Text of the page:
11 September 2011

Because it was on TV: Rescue Me and the Role of Post-9/11 Television

Somberly today Norwegian Morning Would acknowledges the Tenth Anniversary of the Terrorist Attacks on U.S. soil of September 11th, 2001. Ten Years later we're finally starting to understand the domestic and global ramifications of this attack. Some of us realise that we have become a society ruled by fear and hostility. Our unquestioned role as a guiding Global Superpower has utterly fallen apart. Despite this, the average American retains faith in his or her country, which in the face of such unrelenting catastrophe is either arrogant or delusional, but all in all a very American concept. The unwavering confidence in our homeland has grown both Global Resentment and National Pride

Amidst all these issues American Television in a Post-9/11 World is certainly changed. Television now seeks to emulate reality - both through explicitly "Reality Programming," a new wave of sitcoms and even a steeply increased Dramatic Production Value that seeks to place viewers as close to the stories as possible. 9/11 popped our innocence virginity. We no longer accept the fanciful, not when we're on guard every day. We've become more comfortable in the shaky-cam reality than artificial sets.

With all these stylistic and genre shifts there remains very little Television, or Pop Culture as a whole, that actually acknowledges the physical effects of 9/11. In the immediate wake of the attacks there were some outlets that dealt with the aftermath, such as the famous Amazing Spider-Man issue. There aren't characters or stories that deal with what happened on a daily basis though. This mirrors our lives really, we don't think about national tragedies every day, it's just impossible. The only show to do this is F/X's Rescue Me, brainchild of Denis Leary and Peter Tolan.

This post in itself is a victim of the 9/11 "celebration" criticism that Rescue Me expunges. The September 11th of every year shouldn't be acknowledged on one anniversary day then forgotten the rest of the year. It's not a holiday where we stop and have a little ceremony. That's how everyone else acts. That's how all other TV acts. Except Rescue Me. Denis Leary through his character, Tommy Gavin has expressed severe frustration with this concept. The problem with treating 9/11 this way is that as soon as September 12th comes around people go back to living their lives. Tommy Gavin can't do that. The consequences of that day continue to haunt him and he deals with that pain every day. Every day is a remembrance. We shouldn't have an excuse to talk about 9/11, it needs to be an ever present topic of conversation.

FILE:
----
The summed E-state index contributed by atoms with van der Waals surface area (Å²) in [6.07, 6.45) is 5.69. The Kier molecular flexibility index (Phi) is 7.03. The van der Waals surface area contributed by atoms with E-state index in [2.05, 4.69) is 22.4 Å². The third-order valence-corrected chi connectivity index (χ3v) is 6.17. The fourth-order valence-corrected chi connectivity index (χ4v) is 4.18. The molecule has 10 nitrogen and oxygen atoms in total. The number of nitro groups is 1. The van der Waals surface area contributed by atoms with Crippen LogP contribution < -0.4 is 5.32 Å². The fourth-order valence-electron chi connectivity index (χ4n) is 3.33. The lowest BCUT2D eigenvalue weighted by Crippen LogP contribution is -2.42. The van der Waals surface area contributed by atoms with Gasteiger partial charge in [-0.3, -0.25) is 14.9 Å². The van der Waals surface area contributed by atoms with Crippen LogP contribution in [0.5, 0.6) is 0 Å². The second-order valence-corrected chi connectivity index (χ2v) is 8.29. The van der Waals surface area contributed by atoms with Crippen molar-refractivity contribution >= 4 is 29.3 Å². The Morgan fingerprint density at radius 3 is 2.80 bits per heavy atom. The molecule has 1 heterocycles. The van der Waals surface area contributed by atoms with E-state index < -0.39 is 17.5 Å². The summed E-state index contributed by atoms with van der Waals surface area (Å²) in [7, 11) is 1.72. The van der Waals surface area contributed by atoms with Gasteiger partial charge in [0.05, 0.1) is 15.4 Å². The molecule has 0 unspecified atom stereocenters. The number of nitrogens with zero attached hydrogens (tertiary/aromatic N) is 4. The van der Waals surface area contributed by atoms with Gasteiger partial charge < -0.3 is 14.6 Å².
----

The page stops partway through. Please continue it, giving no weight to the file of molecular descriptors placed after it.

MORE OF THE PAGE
As I said, this can be difficult. Rescue Me became the only show on TV that deals weekly with the growing personal ramifications of 911 because it concerns the daily lives of a group of NYC firefighters. The emotional scars of these people don't leave so easily. The pain, alcoholism, and in the case of Tommy Gavin, literal ghosts that haunt him are a constant struggle. While he is dealing with family members who died in the towers, along with the other 343 FDNY who perished that day, in recent weeks suddenly everyone is focused on 911, many profiting on books, television shows, Exposés or whatever. He gets pissed. He has also been dealing with his own assholery and inability to construct meaningful personal relationships. It's a combination of such severe pain unconsciously compounding an already temperamental and naturally angry Irishman. Denis Leary emotes all of this in an extremely character-driven show that gains much of its inspiration by the darkest inclinations possible in a post-9/11 World.

Which brings me to a basic point about the show - All the acting has been incredible, as well as virtually ignored by the biggest Award Shows (1 Emmy win in 5 Noms and it wasn't Denis Leary). There is also a large amount of monologues that are very good, genuinely tense and exciting moments (both between characters and each other and between them and live fire) and a heavy amount of symbolism and metaphor between fire, alcohol and the Calling. It's a fantastic show. And now it's over.

So think about the victims of 9/11 today. And think about them tomorrow. And next week. Don't forget the men and women who lost their lives and don't let it be senseless. Rescue Me's Series Finale, which was very good (despite a rushed birth scene) was last Wednesday, so you'll never see a new episode of that again. Remember the deep scar on our national conscious, not only with our growing Society of Fear and Paranoia and its Global Ramifications but the personal struggles of the everyday people who lost people they loved on that day a Decade ago.

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